And then sometimes I get completely jolted off-side when I hear the political leanings of bands and individuals whom I respect and admire.

During the shocking and horrific attacks on Paris in November 2015, and specifically on the Eagles of Death Metal gig at Le Bataclan, I watched in fervent horror as I saw people who could have been me or any of my friends running for their lives. Blood stained. Injured. Desperate. In the short time since, EODM have given a couple of official interviews. The first of which was recorded for VICE and was completely heart wrenching to watch. I had to watch it over several sittings. Their pain and suffering was absolutely palpable. And as I had met and chatted with both Jesse Hughes and Dave Catching during their last Australian tour, it felt personal. I wanted to reach through my screen and console them, with every inch of my beating heart.

And then the second interview. Given exclusively to French television station iTélé, Hughes passionately and tearfully called for greater access to guns and increased gun ownership, claiming that had everyone in that auditorium that night had a gun on them the death toll would have been far lower, and the siege ended far more quickly.

“Did your French gun control stop a single fucking person from dying at the Bataclan? And if anyone can answer yes, I’d like to hear it, because I don’t think so. I think the only thing that stopped it was some of the bravest men that I’ve ever seen in my life charging head-first into the face of death with their firearms.

“I know people will disagree with me, but it just seems like God made men and women, and that night guns made them equal,” he said. “And I hate it that it’s that way. I think the only way that my mind has been changed is that maybe that until nobody has guns everybody has to have them.

“Because I’ve never seen anyone that’s ever had one dead, and I want everyone to have access to them, and I saw people die that maybe could have lived, I don’t know.”

To say I was absolutely gobsmacked by the sheer hypocrisy and irony of his interview is a massive understatement.

I am not naïve enough to think every artist I am interested in musically holds the same core values as I do. I had seen photos of Hughes on his Instagram feed where he supported gun culture, and given that he lives in the desert I didn’t think it much of a stretch. I had read that he was a Trump supporter – I took that with a grain of salt because *surely* anyone with half a brain in their head doesn’t support that clown. And I’ve met Hughes. He has more than half a brain in his head. He is a deeply compassionate and considerate man. So knowing that about him, I was shocked to my core to hear him mimic the words of the NRA and the right-wing conservative movement. I thought a lot of the rhetoric was a joke that he was playing on us all. He calls himself The Devil, he loves and lives with a porn star (Tuesday Cross), he is a rock’n’roll badass. Was he taking the piss?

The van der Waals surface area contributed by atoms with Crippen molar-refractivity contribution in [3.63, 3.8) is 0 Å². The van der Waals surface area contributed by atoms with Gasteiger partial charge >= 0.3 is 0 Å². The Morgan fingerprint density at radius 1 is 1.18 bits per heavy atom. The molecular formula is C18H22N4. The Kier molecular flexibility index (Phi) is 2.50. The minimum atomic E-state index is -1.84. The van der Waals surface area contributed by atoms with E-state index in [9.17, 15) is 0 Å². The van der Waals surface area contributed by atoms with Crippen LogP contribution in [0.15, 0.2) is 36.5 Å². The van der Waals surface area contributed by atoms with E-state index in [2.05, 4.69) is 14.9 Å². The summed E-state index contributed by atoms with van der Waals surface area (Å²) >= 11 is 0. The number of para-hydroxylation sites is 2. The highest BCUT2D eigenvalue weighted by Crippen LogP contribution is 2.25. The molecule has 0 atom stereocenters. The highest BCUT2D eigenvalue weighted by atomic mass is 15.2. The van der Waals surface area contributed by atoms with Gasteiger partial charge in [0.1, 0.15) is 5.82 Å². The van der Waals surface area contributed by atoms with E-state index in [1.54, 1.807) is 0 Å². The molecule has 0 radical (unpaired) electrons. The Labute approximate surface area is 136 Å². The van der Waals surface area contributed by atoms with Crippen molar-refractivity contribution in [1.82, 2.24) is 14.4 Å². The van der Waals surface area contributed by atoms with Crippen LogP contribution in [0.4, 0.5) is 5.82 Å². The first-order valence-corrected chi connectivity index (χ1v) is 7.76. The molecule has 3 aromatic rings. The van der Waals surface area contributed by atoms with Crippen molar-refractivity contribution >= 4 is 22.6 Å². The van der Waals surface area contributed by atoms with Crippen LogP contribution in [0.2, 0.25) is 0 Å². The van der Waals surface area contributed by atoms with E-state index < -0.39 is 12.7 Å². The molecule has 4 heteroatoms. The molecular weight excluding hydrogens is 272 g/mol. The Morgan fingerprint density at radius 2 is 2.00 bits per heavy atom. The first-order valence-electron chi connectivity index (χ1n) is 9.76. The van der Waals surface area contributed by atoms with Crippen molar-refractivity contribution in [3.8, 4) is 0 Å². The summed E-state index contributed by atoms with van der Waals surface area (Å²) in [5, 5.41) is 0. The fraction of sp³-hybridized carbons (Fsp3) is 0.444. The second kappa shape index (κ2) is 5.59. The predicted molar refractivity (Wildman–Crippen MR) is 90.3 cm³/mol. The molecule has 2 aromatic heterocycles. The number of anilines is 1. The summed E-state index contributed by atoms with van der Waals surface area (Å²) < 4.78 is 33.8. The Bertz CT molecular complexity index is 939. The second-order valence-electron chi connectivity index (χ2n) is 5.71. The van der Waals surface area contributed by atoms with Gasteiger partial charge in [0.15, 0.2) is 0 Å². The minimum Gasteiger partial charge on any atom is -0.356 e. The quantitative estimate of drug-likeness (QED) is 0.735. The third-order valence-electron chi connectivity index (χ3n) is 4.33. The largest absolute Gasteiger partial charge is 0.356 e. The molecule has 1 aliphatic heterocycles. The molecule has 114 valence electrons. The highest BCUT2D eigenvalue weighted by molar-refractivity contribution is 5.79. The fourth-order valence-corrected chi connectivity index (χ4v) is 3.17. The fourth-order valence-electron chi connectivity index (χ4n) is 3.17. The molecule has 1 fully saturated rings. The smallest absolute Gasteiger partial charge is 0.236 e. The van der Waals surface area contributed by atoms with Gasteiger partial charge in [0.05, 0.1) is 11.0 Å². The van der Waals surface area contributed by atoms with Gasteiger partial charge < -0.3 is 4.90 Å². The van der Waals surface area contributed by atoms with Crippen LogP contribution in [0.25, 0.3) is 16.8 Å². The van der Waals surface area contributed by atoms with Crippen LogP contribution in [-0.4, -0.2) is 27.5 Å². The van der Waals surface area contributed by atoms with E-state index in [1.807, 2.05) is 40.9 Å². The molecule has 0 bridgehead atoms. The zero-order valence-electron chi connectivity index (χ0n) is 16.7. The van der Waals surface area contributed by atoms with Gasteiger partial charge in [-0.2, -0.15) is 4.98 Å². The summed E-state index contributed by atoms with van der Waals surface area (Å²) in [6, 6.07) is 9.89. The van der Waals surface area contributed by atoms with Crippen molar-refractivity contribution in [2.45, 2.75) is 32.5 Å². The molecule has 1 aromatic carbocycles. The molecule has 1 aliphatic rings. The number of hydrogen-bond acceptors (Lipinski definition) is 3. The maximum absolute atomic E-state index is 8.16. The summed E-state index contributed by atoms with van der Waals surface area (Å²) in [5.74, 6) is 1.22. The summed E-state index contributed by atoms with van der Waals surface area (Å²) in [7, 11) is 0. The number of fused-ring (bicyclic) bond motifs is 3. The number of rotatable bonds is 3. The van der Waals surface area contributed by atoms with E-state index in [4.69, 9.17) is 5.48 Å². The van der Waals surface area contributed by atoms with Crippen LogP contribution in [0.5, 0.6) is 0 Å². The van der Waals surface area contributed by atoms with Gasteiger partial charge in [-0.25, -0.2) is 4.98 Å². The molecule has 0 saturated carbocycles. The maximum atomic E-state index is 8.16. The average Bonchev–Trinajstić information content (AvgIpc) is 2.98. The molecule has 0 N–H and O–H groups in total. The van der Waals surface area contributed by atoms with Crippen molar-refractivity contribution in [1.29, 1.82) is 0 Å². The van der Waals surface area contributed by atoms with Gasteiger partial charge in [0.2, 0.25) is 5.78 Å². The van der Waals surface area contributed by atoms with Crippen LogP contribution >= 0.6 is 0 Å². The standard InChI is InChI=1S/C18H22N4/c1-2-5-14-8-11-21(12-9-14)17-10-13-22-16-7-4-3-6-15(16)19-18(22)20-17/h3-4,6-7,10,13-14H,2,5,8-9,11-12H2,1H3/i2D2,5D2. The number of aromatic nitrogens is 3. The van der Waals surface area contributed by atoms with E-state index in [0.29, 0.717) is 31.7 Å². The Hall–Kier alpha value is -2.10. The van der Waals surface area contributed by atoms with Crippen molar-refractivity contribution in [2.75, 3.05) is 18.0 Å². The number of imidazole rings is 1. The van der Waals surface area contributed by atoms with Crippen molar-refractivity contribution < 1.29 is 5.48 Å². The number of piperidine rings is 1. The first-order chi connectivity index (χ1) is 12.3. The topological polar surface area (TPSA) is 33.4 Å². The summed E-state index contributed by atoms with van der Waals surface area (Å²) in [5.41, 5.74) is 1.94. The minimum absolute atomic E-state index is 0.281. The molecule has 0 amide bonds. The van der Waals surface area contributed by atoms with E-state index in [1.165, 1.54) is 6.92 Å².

Turns out he wasn’t. Recently he has published more politically charged imagery and words on his Instagram feed. And now all I can do is shake my head and feel saddened that our values are so polar opposite. Being the politically motivated woman that I am, the temptation to sell my ticket to their upcoming Melbourne gig is sky high, and I’m finding that choosing between two passions is a tough line for me to draw in the sand.

words and photo: Mandy Campbell


Is there anything as quintessentially Melbourne as Cherry Bar? Situated in ACDC Lane, a laneway off a laneway, everything from its grungy interior to its notice at the door proclaiming, “No suits. No sporting apparel”, just screams Melbourne. Cherry Bar is pure Melbourne and pure rock. Everything about it grabs you by the throat and blasts rock music straight into your ears. And the best part about it? It’s usually free entry. Cherry Bar hosts free live music so often that it feels like a betrayal when you show up and find there’s a cover charge.

Cherry Bar is exactly the type of venue where you would expect to hear a band called Diva Demolition, and certainly the band looks the part. Diva Demolition are carefully crafted to let you know they’re a rock band before they even hit the stage. They look like an angry female-centric rock band (my absolute favourite kind), so it surprised me that they frequently play Mt Isa, because I have some pretty strong ideas, that are in no way based on ever having been there, of what Mt Isa is like and the kind of people that frequent the pubs up that way. Hint: not the kind of people that favour angry female-centric rock bands.


Once they hit the stage though, things became a little clearer. Diva Demolition are pure Aussie Rock.   A little bland for my taste (Aussie Rock not really being my thing), it was clear why Mt Isa has embraced them, and why the rest of Australia could very easily do the same. With the sparse crowd and playing a free gig on a Sunday night, you could be forgiven for expecting a band that’s decent, but not quite ‘there’ yet. Diva Demolition, by contrast, are polished and professional, sounding more like a band that should be playing Festival Hall, or at the very least, The Corner Hotel.

Kylie Cowling has a great voice, and easily holds her own onstage, but it’s impossible not to look at Sherree Newton. The woman fairly oozes charisma. She is a showwoman (totally not a word, but absolutely should be) who looks like she was born to be onstage. She is over-the-top and completely entertaining without being even the slightest bit unnatural. The two women are the core of the band, with two men (or ‘toy boys’, as Sherree and Kylie call them) fading into the background, seemlessly filling out the band’s sound without really drawing attention to themselves.

Their new single, Rock the Zombie, is out now and you can find their full length album on iTunes and Spotify, or actual real-life retailers if you prefer actual CDs.


words: Claire Watt
photos: Mandy Campbell

I didn’t know what to expect from Echuca’s Winter Blues Fest. Firstly, I’d never really been to Echuca. Secondly, everything I know about blues I learned from repeated viewing of The Blues Brothers and one, mostly repressed viewing of Blues Brothers 2000 (try as I might, I simply can’t get that scene of Elwood standing outside the prison waiting for Jake to show up out of my head). To be honest, I mostly went for the promise of the mulled wine that Mandy was making.